Definition of Greenhouse Gases

Even the most uneducated reader should be familiar with greenhouse gases. This is a basic compound that is behind much of the current climate change theory and the understanding of its formation, and contribution to the environment is of extreme importance to dialogue about climate.

That’s why in this article, we will going through all you need to know about greenhouse gases.

How are Greenhouse Gases Formed?

The first important question to answer regards its origin. Greenhouse gases are formed through natural ways such as the ones caused by plants, or they can be created from human activity, usually pollution.

The name greenhouse gas is applied to any gas that helps regulates the temperature on earth, with CO2 being the most famous one. If you’ve heard about CO2 taxes and quotas, you know now what they are used for.

 

Benefits and Disadvantages

As you might have derived from the above paragraph, greenhouse gases aren’t stricly bad. They help regulate the temperature, by capturing heat and lingering in the atmosphere, these particles are contributing to climate regulation.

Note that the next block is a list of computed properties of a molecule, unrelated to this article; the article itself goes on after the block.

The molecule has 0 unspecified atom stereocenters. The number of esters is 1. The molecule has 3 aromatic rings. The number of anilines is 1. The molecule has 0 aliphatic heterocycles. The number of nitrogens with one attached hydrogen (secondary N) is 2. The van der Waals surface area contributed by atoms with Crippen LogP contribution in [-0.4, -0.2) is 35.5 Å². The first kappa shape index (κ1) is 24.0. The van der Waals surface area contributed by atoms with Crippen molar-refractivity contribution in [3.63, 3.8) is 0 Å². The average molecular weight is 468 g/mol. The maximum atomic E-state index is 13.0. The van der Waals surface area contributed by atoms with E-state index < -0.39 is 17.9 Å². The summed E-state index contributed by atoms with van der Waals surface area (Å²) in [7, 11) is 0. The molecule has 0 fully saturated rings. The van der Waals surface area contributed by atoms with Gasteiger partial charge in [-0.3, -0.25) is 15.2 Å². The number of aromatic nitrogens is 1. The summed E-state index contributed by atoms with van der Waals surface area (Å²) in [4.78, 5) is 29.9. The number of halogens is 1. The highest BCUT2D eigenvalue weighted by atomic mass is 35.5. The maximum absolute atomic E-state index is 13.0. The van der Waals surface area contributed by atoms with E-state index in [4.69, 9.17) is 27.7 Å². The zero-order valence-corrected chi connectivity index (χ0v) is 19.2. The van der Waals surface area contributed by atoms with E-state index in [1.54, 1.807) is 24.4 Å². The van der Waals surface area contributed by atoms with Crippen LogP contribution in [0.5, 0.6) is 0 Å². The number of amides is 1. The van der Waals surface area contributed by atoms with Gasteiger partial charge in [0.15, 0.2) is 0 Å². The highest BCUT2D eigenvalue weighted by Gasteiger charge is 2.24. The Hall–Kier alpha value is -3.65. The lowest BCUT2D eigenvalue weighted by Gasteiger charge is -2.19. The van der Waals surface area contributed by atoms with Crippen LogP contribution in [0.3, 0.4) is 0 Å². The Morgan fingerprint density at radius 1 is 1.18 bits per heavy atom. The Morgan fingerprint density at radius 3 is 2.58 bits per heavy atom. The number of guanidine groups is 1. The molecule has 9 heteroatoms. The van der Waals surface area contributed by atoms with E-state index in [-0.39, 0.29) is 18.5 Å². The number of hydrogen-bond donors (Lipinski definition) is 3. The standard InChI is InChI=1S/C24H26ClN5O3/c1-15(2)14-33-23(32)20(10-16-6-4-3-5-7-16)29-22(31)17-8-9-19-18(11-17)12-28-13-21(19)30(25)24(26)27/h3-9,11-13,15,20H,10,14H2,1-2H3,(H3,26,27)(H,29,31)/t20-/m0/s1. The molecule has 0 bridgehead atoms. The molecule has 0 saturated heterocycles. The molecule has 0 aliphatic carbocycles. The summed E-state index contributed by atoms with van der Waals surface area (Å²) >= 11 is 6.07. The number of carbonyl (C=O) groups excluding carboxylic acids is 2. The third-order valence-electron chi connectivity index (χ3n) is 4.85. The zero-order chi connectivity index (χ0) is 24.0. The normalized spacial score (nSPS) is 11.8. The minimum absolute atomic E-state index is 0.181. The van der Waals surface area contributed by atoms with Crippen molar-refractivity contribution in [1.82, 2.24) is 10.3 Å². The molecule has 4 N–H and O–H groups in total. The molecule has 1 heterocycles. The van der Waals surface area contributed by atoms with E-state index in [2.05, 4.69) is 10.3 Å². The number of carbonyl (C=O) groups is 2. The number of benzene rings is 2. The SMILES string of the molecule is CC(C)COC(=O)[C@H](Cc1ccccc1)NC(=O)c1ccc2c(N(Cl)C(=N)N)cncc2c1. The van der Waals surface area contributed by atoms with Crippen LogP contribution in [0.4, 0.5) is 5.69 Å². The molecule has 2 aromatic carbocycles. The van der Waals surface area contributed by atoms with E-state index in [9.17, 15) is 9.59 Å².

The issue arises when the amount of these gases present in the atmosphere becomes unbalanced. This can occur due to nature, of course, but it is highly likely that the major cause for the recent imbalances is derived from human activity.

The figure below shows the amount of CO2 in the atmosphere in the past 160 years:

CO2 global emissions

Source: European environment agency

 

Conclusion

As the data shows, CO2 emissions have grown exponentially in the last 30 to 40 years. It could be argued that this is due to natural reasons, but that is a very hard argument to make. If we graph together the amount of man-made pollution with the levels of CO2 it would become pretty clear that it is very likely that there is a causal relationship between the two.

So what can we do? Well, changes should start at the personal level. Evaluate how you get around and what you consume and start making positive changes!